Painter Charlie Schaffer scoops up controversial BP portrait award

Date
11 June 2019
Reading Time
2 minute read
Above

Charlie Schaffer: Imara in her Winter Coat (Via National Portrait Gallery)

Just hours after the news broke that an octet of artists had raised serious concerns over the ongoing sponsorship of one of Britain’s best-known art prizes, Brighton-based painter Charlie Sachffer was presented with the 2019 BP Portrait Award.

In a ceremony hosted by diminutive British-Danish TV presenter Sandi Toksvig, the painter was proffered a £35,000 prize and a commission said to be worth around £7,000.

The Central Saint Martins graduate’s Titian-inspired Imara in her Winter Coat took the top spot, beating off stiff competition from just over 2,500 entrants. He joins the pantheon of previous prize-winners which includes Benjamin Sullivan, Stephen Shankland, and Victoria Russell.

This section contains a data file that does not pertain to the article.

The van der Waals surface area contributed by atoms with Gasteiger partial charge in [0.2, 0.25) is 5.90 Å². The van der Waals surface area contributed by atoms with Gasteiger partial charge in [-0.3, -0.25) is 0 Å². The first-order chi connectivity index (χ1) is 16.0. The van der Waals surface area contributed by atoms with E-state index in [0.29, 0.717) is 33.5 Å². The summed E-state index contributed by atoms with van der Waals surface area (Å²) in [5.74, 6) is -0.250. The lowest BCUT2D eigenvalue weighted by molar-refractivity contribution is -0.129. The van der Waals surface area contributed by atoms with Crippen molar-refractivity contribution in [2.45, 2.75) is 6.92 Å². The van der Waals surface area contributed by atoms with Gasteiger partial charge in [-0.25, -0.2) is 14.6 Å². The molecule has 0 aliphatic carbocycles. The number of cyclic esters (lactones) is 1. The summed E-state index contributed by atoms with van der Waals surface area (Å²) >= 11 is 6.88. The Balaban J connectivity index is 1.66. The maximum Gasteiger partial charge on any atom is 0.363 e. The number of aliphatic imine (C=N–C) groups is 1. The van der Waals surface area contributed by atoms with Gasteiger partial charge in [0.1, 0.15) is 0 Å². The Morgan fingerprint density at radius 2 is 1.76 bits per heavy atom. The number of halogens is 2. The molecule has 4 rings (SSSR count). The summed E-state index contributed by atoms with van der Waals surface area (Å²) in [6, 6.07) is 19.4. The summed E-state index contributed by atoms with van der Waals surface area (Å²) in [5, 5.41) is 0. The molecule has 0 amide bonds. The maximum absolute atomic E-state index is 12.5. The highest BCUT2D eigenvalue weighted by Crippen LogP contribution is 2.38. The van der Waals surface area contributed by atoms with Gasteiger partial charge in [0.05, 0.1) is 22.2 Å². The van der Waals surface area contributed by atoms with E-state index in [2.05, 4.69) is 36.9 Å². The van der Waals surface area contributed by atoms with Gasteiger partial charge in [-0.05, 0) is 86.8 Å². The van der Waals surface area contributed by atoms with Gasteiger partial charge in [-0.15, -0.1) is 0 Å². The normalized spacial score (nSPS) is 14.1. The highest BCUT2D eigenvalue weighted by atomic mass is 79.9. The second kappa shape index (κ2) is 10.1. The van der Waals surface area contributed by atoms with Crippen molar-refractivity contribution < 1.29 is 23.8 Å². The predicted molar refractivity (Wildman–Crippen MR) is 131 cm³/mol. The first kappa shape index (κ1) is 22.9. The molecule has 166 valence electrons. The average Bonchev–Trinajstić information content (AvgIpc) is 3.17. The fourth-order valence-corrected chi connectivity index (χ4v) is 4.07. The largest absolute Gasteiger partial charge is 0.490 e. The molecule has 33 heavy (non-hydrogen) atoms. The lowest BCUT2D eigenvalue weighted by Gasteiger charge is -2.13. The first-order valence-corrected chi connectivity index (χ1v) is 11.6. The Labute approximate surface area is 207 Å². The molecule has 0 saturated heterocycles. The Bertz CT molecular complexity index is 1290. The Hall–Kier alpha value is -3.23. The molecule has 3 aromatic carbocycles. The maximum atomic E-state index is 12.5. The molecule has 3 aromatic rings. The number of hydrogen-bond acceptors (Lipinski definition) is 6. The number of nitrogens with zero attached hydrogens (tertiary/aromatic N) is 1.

Last night’s prize giving was shrouded in controversy, after a Gary Hume-spearheaded campaign calling on the National Portrait Gallery to end its three decade long relationship with the oil company was launched. Prior to being funded by BP, the annual portraiture prize was backed by cigarette manufacturer John Player & Sons.

The panel were impressed by Charlie’s “skilful depiction of a combination of several different textures including faux-fur, hair and skin,” describing the painting – the subject of which is a friend of the artist’s – as “an image that is traditional, but clearly contemporary.”

Above

Charlie Schaffer (Via National Portrait Gallery)

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Josh Baines

Josh Baines joined It's Nice That from July 2018 to July 2019 as News Editor, covering new high-profile projects, awards announcements, and everything else in between.

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